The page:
Data Brokers

A Data Broker retrieves the data from passive data sources and converts it into protobuf format. The Data Broker provides the data to the Models via the Model Connector. The Model Connector explicitly requests the Data Broker retrieve data from data sources, receives the data in response, and provides the data to the Models.

Data Brokers are displayed in Data Sources palette in the lower left corner of the Design Studio.

Acumos supports the following types of Data Brokers:

  1. Database Data Broker (SQL DataBroker)
  2. File system Data Broker (HDFS File System, UNIX, Hadoop, CSV, JSON)
  3. Network Data Broker (Router, Switch, etc.)
  4. Zip Archive Data Broker.


The Data Broker functionality requires that specific a “Data Transformation & Toolkit” model be on-boarded in order for the functionality to be enabled. If you do not see Data Brokers in the Data Transform Tools palette, contact your Acumos Admin for further information.

Working With a Data Broker

DataBrokers are displayed in the Data Sources palette.

  1. Create/load a solution in Design Studio.

  2. Select the GenericDataBroker (latest version) from the list of “Data Sources” and drag onto the canvas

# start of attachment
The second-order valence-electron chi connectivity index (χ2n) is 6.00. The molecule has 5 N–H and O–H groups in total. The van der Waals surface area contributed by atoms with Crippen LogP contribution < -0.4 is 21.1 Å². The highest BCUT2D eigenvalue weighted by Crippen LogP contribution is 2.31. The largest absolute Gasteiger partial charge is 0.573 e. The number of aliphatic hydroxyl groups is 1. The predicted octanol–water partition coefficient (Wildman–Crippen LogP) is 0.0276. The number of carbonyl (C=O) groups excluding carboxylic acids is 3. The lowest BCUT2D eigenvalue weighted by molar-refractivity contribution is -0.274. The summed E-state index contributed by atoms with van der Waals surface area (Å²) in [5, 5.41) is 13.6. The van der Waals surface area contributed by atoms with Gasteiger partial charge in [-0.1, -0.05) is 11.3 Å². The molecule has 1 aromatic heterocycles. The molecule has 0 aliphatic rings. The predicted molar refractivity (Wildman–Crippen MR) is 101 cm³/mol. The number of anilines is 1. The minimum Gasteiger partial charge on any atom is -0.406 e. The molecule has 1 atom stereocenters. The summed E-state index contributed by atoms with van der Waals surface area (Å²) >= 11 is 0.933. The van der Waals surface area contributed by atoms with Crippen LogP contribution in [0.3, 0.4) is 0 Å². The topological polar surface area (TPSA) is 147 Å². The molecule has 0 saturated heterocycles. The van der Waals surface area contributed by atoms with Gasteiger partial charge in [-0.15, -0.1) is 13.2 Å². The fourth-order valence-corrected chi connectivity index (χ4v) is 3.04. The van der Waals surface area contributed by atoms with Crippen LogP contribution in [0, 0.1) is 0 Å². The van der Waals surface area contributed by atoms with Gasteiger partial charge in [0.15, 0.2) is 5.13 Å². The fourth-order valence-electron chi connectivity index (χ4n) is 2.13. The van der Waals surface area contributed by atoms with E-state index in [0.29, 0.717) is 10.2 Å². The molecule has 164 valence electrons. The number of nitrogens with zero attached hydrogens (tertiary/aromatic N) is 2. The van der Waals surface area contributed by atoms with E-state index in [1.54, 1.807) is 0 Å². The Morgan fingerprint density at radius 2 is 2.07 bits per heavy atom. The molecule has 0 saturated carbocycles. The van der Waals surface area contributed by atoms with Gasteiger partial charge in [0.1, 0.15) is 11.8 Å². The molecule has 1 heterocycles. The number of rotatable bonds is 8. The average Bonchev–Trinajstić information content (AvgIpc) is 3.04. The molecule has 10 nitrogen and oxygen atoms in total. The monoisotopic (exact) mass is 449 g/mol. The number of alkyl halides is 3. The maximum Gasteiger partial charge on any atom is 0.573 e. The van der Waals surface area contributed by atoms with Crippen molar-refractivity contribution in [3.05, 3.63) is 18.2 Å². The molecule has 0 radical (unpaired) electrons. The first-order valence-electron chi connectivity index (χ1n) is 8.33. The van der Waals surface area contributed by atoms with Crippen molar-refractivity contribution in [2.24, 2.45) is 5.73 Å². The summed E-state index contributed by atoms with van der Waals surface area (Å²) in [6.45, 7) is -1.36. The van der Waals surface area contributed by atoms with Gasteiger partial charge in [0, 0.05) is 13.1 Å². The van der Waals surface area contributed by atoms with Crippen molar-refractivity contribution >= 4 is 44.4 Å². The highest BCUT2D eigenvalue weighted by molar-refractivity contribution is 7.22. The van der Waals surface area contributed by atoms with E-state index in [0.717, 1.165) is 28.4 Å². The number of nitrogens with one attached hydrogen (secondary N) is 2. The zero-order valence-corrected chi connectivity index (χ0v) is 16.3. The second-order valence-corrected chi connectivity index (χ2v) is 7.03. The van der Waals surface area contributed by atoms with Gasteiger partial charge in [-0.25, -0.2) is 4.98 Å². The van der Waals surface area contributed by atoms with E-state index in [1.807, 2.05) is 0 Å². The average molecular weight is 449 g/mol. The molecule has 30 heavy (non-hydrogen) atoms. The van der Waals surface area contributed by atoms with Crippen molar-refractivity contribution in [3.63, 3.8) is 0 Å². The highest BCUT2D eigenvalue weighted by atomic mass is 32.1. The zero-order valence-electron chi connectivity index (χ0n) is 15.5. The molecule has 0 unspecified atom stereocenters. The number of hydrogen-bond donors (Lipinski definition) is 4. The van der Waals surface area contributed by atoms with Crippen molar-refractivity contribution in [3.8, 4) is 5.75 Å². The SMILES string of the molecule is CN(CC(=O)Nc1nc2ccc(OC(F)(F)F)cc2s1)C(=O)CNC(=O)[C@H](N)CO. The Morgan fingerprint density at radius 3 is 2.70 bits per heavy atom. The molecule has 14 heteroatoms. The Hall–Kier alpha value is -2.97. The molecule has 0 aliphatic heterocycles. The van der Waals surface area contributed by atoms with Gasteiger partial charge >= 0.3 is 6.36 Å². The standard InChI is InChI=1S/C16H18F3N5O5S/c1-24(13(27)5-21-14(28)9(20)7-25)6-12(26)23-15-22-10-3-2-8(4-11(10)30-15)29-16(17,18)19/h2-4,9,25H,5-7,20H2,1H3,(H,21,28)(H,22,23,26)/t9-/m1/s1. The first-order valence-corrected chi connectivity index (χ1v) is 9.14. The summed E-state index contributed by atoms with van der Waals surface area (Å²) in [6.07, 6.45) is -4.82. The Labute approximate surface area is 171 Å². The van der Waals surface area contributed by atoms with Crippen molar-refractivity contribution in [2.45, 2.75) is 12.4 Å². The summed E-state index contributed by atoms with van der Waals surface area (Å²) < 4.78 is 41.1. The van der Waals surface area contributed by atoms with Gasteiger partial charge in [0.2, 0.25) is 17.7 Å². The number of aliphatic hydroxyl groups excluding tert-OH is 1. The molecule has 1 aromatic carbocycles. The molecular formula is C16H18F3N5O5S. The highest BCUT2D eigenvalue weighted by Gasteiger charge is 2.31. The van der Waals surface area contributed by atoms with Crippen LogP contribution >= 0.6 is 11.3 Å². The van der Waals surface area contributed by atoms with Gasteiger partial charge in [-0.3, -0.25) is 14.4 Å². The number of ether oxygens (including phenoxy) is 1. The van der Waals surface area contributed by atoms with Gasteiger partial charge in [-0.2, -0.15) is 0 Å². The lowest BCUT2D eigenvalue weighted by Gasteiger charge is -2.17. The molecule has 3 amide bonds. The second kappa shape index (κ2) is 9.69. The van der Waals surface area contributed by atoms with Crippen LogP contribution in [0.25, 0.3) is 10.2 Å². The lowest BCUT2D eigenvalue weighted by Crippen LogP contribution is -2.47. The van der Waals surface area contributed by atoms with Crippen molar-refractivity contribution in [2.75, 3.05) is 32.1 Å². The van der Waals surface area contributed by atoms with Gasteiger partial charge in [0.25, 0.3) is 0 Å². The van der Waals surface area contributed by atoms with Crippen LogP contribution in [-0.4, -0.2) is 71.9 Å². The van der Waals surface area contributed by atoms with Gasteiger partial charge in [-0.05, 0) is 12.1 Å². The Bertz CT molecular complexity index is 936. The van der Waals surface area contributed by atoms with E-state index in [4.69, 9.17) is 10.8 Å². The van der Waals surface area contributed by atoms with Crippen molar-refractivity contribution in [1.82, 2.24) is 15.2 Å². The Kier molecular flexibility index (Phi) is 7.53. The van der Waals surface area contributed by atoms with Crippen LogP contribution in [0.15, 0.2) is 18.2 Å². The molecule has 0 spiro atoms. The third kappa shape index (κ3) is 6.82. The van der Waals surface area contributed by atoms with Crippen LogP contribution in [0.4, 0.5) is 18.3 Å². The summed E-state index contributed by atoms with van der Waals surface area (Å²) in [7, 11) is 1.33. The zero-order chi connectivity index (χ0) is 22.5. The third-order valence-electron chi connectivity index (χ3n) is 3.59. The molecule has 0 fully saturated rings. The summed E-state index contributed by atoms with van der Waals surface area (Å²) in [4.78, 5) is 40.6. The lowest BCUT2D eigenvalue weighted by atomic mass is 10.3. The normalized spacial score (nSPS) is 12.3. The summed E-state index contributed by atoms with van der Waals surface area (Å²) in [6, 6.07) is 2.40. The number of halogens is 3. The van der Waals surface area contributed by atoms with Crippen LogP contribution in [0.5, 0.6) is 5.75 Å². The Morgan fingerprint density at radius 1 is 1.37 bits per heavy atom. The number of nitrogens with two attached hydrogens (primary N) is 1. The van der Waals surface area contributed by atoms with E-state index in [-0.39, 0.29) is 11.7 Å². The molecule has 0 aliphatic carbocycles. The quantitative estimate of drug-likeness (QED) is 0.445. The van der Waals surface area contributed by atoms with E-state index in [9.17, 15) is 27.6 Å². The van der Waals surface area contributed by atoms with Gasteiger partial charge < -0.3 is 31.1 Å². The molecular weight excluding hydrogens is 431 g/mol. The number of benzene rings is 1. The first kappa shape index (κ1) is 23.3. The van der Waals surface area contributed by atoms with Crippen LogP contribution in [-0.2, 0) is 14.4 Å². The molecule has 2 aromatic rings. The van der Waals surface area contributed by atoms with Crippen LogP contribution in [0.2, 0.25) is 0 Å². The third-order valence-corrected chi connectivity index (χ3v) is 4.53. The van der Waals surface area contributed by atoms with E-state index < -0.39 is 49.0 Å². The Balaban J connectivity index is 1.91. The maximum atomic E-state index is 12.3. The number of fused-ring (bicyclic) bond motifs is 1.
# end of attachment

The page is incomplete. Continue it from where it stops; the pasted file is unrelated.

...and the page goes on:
3. Connect the GenericDataBroker output to the input of the first model

  4. Select the “S” port at the top of the GenericDataBroker node, which will bring up the “Script” dialog popup

  5. On click of “s” port of the Data Broker to allow input a free form text – a set of (one or more) Database SQL statements or a set of file system scripts. Note: these scripts are passed on to the Data Broker after they get deployed by the MP – Portal

  6. Script Entry UI has the ability to edit (add, delete, modify, copy and paste) the script.

  7. The Design Studio has the capability of storing the script and validating it from the UI after clicking on the Done button, which saves this into a back end CDUMP file. When reloading the solution on the design canvas, the saved script from the CDUMP file is loaded as well.

The current databroker supports csvDatabroker and sqlDatabroker. The user will need to enter following details:

CSV Databroker

  1. Data Broker Type = CSV

  2. File Path = Will be populated during deployment

  3. Enter Script = Will be populated during deployment

  4. Choose File = select a sample CSV file with your test data from the local machine, which has the format e.g. for a model that takes two double values:

  5. Select “First row contains field names” or “First row contains data” based on the file uploaded

  6. Click Done

SQL Databroker

  1. Data Broker Type = SQL

  2. JDBC URL = Greyed out

  3. Enter Script = Greyed out

  4. Choose File = select a file with CREATE TABLE schema loaded in it, in order to parse the table contents for mapping. (Table Name and table field details are retrieved from the schema.)

  5. Select the jdbc driver name from the dropdown which supports the file uploaded. (Currently, we only support mysql)

  6. Enter the database name in which the table is present. It will be shown as below.

  7. Click Done

Auto-Generating Source Table from Script